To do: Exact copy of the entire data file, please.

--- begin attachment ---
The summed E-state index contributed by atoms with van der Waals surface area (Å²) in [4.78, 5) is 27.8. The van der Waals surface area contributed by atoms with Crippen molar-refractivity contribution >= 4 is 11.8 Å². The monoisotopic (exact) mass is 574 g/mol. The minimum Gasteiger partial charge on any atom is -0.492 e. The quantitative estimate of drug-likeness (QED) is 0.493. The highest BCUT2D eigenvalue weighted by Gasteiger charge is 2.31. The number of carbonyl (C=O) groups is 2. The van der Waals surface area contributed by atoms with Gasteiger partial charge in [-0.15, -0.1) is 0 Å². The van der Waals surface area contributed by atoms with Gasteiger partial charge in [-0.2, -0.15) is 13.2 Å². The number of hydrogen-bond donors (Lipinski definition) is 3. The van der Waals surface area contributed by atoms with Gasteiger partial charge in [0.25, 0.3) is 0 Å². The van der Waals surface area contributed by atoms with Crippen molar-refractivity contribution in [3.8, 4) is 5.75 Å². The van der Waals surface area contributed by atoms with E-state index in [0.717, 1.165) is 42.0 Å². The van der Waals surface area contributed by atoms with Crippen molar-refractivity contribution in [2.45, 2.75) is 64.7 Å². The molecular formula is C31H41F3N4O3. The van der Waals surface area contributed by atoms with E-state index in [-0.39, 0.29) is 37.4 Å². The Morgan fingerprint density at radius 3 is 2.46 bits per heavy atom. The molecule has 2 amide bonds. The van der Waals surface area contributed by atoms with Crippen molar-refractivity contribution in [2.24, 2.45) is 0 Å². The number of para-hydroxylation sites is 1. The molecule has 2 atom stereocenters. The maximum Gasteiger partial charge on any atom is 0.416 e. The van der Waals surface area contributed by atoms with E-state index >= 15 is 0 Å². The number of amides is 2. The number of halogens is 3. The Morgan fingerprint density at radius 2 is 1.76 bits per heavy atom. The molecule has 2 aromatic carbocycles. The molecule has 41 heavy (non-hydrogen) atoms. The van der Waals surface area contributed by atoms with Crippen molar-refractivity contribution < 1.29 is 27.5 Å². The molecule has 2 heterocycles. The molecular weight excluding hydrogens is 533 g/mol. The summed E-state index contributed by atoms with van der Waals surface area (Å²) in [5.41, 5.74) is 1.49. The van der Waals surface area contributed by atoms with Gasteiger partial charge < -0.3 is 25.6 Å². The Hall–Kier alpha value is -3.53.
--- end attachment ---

The summed E-state index contributed by atoms with van der Waals surface area (Å²) in [4.78, 5) is 27.8. The van der Waals surface area contributed by atoms with Crippen molar-refractivity contribution >= 4 is 11.8 Å². The monoisotopic (exact) mass is 574 g/mol. The minimum Gasteiger partial charge on any atom is -0.492 e. The quantitative estimate of drug-likeness (QED) is 0.493. The highest BCUT2D eigenvalue weighted by Gasteiger charge is 2.31. The number of carbonyl (C=O) groups is 2. The van der Waals surface area contributed by atoms with Gasteiger partial charge in [-0.15, -0.1) is 0 Å². The van der Waals surface area contributed by atoms with Gasteiger partial charge in [-0.2, -0.15) is 13.2 Å². The number of hydrogen-bond donors (Lipinski definition) is 3. The van der Waals surface area contributed by atoms with Gasteiger partial charge in [0.25, 0.3) is 0 Å². The van der Waals surface area contributed by atoms with Crippen molar-refractivity contribution in [3.8, 4) is 5.75 Å². The van der Waals surface area contributed by atoms with E-state index in [0.717, 1.165) is 42.0 Å². The van der Waals surface area contributed by atoms with Crippen molar-refractivity contribution in [2.45, 2.75) is 64.7 Å². The molecular formula is C31H41F3N4O3. The van der Waals surface area contributed by atoms with E-state index in [-0.39, 0.29) is 37.4 Å². The Morgan fingerprint density at radius 3 is 2.46 bits per heavy atom. The molecule has 2 amide bonds. The van der Waals surface area contributed by atoms with Crippen molar-refractivity contribution in [2.24, 2.45) is 0 Å². The number of para-hydroxylation sites is 1. The molecule has 2 atom stereocenters. The maximum Gasteiger partial charge on any atom is 0.416 e. The van der Waals surface area contributed by atoms with E-state index >= 15 is 0 Å². The number of amides is 2. The number of halogens is 3. The Morgan fingerprint density at radius 2 is 1.76 bits per heavy atom. The molecule has 2 aromatic carbocycles. The molecule has 41 heavy (non-hydrogen) atoms. The van der Waals surface area contributed by atoms with Crippen molar-refractivity contribution < 1.29 is 27.5 Å². The molecule has 2 heterocycles. The molecular weight excluding hydrogens is 533 g/mol. The summed E-state index contributed by atoms with van der Waals surface area (Å²) in [5.41, 5.74) is 1.49. The van der Waals surface area contributed by atoms with Gasteiger partial charge < -0.3 is 25.6 Å². The Hall–Kier alpha value is -3.53.